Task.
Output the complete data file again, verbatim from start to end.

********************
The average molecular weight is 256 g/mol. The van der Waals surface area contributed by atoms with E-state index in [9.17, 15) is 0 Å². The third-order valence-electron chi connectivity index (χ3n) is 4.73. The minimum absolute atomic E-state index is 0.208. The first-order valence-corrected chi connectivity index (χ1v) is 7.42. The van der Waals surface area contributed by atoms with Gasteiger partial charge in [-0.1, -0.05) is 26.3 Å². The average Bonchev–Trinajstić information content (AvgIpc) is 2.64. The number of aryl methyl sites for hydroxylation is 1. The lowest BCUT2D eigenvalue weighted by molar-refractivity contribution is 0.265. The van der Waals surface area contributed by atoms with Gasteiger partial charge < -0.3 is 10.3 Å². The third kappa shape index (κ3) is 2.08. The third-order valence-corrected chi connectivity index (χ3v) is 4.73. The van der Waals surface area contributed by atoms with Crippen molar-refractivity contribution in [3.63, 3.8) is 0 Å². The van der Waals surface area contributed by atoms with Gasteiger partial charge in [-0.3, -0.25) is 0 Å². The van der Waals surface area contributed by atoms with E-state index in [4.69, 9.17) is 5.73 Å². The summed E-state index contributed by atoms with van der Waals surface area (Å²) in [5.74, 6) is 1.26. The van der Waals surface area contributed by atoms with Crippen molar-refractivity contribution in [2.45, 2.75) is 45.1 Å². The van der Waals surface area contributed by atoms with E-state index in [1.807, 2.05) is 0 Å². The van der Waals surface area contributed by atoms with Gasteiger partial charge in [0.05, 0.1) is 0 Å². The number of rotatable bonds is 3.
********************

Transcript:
The average molecular weight is 256 g/mol. The van der Waals surface area contributed by atoms with E-state index in [9.17, 15) is 0 Å². The third-order valence-electron chi connectivity index (χ3n) is 4.73. The minimum absolute atomic E-state index is 0.208. The first-order valence-corrected chi connectivity index (χ1v) is 7.42. The van der Waals surface area contributed by atoms with Gasteiger partial charge in [-0.1, -0.05) is 26.3 Å². The average Bonchev–Trinajstić information content (AvgIpc) is 2.64. The number of aryl methyl sites for hydroxylation is 1. The lowest BCUT2D eigenvalue weighted by molar-refractivity contribution is 0.265. The van der Waals surface area contributed by atoms with Gasteiger partial charge < -0.3 is 10.3 Å². The third kappa shape index (κ3) is 2.08. The third-order valence-corrected chi connectivity index (χ3v) is 4.73. The van der Waals surface area contributed by atoms with Crippen molar-refractivity contribution in [3.63, 3.8) is 0 Å². The van der Waals surface area contributed by atoms with Gasteiger partial charge in [-0.3, -0.25) is 0 Å². The van der Waals surface area contributed by atoms with E-state index in [4.69, 9.17) is 5.73 Å². The summed E-state index contributed by atoms with van der Waals surface area (Å²) in [5.74, 6) is 1.26. The van der Waals surface area contributed by atoms with Crippen molar-refractivity contribution in [2.45, 2.75) is 45.1 Å². The van der Waals surface area contributed by atoms with E-state index in [1.807, 2.05) is 0 Å². The van der Waals surface area contributed by atoms with Gasteiger partial charge in [0.05, 0.1) is 0 Å². The number of rotatable bonds is 3.